As the power grid moves towards greater amounts of distributed and renewable generation, there is an increasing need for tools and algorithms that can efficiently and accurately predict safe regions of operation and stability margins, accounting for nonlinear effects. Energy functions, developed primarily in the 1970s-80s, are a useful tool for providing an analytic handle on these phenomena. In this work, we analyze an aspect of energy functions that has previously received little attention: convexity. We prove that the energy function is convex within a convex domain on the voltage magnitudes and phases. This domain corresponds well with typical operational constraints imposed by power system operators. Further, we present several applications of the energy functions beyond transient stability: We show that they can be applied to solving power flow and optimal power flow problems, computing harmful configurations of uncertain injections, model predictive control etc. This is joint work with Misha Chertkov (Los Alamos National Laboratory).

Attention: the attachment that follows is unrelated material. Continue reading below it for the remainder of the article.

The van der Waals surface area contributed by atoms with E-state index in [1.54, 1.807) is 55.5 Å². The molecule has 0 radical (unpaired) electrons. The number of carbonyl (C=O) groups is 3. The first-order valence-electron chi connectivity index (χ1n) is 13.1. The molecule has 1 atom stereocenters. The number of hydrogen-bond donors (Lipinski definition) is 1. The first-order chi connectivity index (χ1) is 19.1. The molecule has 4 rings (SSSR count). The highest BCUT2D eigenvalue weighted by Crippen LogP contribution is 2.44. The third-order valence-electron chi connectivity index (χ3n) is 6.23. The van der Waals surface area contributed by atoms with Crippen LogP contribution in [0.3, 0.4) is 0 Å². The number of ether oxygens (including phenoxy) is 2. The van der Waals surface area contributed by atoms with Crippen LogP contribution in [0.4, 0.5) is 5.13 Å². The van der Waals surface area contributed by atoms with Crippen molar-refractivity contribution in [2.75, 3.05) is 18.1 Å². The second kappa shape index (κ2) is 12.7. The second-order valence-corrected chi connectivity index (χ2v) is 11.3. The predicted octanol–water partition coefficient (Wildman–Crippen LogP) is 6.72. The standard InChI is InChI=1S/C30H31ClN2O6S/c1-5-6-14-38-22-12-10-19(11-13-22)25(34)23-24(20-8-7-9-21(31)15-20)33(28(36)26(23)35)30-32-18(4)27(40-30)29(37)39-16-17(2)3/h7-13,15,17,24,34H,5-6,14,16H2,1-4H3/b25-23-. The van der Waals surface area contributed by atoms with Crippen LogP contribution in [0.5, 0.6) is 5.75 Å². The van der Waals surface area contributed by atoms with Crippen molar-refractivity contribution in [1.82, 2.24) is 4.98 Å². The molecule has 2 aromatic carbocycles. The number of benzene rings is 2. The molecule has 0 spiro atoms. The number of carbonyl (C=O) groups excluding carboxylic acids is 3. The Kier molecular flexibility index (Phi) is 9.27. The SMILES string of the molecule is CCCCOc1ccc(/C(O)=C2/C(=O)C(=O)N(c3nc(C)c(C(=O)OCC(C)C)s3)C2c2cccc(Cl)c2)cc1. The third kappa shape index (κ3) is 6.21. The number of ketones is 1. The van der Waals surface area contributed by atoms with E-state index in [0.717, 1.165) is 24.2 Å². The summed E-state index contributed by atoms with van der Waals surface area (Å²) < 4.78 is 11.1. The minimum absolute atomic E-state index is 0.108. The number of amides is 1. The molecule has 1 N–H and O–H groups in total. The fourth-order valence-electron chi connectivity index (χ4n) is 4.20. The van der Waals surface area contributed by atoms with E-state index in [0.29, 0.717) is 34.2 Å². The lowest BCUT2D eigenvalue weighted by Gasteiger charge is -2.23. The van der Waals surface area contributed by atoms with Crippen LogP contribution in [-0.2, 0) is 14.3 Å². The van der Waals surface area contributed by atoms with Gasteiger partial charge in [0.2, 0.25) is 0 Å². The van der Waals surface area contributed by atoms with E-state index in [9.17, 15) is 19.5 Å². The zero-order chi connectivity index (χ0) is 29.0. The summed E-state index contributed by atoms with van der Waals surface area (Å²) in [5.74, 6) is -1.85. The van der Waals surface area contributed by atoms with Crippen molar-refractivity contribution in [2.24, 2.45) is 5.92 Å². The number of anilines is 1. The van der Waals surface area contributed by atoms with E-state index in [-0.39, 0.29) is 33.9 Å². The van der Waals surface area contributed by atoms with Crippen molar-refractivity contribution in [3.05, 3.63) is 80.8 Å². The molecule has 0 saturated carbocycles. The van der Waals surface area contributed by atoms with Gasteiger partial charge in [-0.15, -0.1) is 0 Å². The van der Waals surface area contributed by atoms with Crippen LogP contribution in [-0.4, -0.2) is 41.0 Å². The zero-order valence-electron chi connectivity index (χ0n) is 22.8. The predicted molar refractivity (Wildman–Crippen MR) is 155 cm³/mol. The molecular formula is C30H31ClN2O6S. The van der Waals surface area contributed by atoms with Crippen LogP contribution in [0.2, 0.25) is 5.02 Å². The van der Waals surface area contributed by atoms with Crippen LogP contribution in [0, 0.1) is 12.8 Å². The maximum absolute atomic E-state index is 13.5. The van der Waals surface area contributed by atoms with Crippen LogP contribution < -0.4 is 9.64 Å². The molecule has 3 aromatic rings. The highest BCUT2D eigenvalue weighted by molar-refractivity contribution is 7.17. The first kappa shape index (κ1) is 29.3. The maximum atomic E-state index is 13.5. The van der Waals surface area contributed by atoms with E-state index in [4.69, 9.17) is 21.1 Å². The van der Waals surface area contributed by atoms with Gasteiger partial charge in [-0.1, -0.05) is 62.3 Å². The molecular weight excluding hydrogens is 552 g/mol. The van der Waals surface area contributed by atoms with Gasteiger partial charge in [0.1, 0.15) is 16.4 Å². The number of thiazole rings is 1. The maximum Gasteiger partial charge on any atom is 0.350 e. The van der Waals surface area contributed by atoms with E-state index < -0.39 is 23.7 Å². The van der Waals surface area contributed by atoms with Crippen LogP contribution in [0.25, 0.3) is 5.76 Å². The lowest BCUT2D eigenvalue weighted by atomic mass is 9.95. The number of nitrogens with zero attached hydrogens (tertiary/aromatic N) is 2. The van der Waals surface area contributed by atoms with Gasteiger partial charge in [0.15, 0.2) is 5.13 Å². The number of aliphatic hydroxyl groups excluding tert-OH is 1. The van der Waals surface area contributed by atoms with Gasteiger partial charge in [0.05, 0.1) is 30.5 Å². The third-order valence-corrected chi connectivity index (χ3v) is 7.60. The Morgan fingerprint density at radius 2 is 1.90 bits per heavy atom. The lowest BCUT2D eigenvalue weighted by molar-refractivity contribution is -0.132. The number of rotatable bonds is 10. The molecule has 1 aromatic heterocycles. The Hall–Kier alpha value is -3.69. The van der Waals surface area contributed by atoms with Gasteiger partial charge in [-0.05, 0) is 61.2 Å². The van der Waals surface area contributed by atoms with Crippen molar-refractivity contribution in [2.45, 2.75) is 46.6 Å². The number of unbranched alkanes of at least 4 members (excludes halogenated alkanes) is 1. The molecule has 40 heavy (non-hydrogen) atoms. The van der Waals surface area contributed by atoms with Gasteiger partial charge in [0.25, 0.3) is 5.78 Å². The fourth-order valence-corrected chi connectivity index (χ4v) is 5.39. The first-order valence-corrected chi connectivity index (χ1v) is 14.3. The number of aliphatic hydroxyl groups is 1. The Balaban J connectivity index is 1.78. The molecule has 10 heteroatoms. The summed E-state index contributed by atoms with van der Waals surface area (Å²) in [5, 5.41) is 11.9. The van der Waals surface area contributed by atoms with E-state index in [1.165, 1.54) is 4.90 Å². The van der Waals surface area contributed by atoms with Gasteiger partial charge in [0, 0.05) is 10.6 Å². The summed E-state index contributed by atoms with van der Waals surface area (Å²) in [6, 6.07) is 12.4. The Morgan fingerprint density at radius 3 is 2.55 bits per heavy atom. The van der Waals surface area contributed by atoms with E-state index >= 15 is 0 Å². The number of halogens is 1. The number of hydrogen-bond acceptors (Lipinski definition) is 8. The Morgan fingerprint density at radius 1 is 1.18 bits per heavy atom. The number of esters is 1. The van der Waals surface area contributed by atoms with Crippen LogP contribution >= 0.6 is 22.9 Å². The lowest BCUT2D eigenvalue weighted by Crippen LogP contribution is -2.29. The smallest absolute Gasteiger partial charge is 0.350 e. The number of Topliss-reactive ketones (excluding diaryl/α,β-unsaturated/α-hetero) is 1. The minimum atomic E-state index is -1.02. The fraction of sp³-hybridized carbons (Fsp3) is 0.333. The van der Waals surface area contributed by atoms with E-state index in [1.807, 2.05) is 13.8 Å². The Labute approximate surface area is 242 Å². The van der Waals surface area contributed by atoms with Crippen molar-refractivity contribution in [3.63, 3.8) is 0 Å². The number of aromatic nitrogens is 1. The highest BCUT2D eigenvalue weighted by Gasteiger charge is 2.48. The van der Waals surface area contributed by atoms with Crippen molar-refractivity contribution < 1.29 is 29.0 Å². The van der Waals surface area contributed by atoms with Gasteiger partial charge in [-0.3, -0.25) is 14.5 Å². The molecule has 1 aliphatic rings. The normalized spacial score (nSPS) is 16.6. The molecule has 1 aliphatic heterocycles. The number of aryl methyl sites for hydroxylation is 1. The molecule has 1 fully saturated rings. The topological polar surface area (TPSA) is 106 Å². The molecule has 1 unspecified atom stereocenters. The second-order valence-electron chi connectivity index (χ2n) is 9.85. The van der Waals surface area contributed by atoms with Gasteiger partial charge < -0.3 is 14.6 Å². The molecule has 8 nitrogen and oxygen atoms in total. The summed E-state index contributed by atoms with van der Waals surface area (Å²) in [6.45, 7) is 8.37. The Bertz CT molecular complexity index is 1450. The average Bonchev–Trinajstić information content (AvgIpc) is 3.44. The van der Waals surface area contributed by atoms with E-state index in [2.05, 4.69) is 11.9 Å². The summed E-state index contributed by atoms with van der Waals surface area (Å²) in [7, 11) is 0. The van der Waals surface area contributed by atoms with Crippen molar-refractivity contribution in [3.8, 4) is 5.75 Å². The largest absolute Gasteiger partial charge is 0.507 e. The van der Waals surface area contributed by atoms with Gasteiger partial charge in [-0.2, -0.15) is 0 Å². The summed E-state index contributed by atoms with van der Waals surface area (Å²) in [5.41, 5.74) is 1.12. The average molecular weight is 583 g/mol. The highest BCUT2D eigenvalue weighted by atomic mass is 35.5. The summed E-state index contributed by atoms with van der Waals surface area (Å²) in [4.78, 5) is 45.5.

Krishnamurthy Dvijotham is a postdoctoral fellow at the Center for Mathematics of Information, California Institute of Technology. He received his PhD from the University of Washington,Seattle in Computer Science and Engineering. His main research interests are in developing computationally tractable approaches to analyzing dynamical systems and synthesizing controllers, with a particular focus on mechanical and power systems.